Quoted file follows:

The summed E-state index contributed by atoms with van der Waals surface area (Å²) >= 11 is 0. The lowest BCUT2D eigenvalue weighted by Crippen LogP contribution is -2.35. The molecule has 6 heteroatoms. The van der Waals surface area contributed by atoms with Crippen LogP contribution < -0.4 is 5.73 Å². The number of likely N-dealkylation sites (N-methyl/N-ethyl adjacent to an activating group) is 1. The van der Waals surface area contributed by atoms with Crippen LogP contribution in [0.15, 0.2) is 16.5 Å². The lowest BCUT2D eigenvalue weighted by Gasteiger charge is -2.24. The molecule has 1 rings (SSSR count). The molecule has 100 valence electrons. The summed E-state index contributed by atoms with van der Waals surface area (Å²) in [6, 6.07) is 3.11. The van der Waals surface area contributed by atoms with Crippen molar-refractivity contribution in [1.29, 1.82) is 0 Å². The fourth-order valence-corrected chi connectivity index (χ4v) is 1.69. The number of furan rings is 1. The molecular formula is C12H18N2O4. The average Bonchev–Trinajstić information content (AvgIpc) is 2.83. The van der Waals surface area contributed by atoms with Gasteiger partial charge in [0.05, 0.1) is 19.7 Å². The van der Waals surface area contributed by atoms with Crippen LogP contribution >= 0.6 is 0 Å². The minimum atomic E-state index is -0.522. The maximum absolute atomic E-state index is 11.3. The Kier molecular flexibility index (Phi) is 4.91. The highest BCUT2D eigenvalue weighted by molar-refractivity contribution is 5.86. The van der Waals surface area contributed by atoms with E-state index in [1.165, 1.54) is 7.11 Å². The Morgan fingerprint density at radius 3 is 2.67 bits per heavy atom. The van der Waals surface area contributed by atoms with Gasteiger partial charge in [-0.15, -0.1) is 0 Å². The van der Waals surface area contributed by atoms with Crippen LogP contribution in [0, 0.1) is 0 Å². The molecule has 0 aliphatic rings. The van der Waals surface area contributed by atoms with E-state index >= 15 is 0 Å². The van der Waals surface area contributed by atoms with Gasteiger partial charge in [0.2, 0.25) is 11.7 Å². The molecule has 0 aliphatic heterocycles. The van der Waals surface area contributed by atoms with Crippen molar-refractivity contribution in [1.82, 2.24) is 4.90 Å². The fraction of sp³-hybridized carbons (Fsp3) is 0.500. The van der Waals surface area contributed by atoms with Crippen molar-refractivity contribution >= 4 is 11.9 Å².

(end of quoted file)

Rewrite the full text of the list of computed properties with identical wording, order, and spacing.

The summed E-state index contributed by atoms with van der Waals surface area (Å²) >= 11 is 0. The lowest BCUT2D eigenvalue weighted by Crippen LogP contribution is -2.35. The molecule has 6 heteroatoms. The van der Waals surface area contributed by atoms with Crippen LogP contribution < -0.4 is 5.73 Å². The number of likely N-dealkylation sites (N-methyl/N-ethyl adjacent to an activating group) is 1. The van der Waals surface area contributed by atoms with Crippen LogP contribution in [0.15, 0.2) is 16.5 Å². The lowest BCUT2D eigenvalue weighted by Gasteiger charge is -2.24. The molecule has 1 rings (SSSR count). The molecule has 100 valence electrons. The summed E-state index contributed by atoms with van der Waals surface area (Å²) in [6, 6.07) is 3.11. The van der Waals surface area contributed by atoms with Crippen molar-refractivity contribution in [1.29, 1.82) is 0 Å². The fourth-order valence-corrected chi connectivity index (χ4v) is 1.69. The number of furan rings is 1. The molecular formula is C12H18N2O4. The average Bonchev–Trinajstić information content (AvgIpc) is 2.83. The van der Waals surface area contributed by atoms with Gasteiger partial charge in [0.05, 0.1) is 19.7 Å². The van der Waals surface area contributed by atoms with Crippen LogP contribution >= 0.6 is 0 Å². The minimum atomic E-state index is -0.522. The maximum absolute atomic E-state index is 11.3. The Kier molecular flexibility index (Phi) is 4.91. The highest BCUT2D eigenvalue weighted by molar-refractivity contribution is 5.86. The van der Waals surface area contributed by atoms with E-state index in [1.165, 1.54) is 7.11 Å². The Morgan fingerprint density at radius 3 is 2.67 bits per heavy atom. The van der Waals surface area contributed by atoms with Gasteiger partial charge in [-0.15, -0.1) is 0 Å². The van der Waals surface area contributed by atoms with Crippen LogP contribution in [0, 0.1) is 0 Å². The molecule has 0 aliphatic rings. The van der Waals surface area contributed by atoms with E-state index >= 15 is 0 Å². The van der Waals surface area contributed by atoms with Gasteiger partial charge in [0.2, 0.25) is 11.7 Å². The molecule has 0 aliphatic heterocycles. The van der Waals surface area contributed by atoms with Crippen molar-refractivity contribution in [1.82, 2.24) is 4.90 Å². The fraction of sp³-hybridized carbons (Fsp3) is 0.500. The van der Waals surface area contributed by atoms with Crippen molar-refractivity contribution >= 4 is 11.9 Å².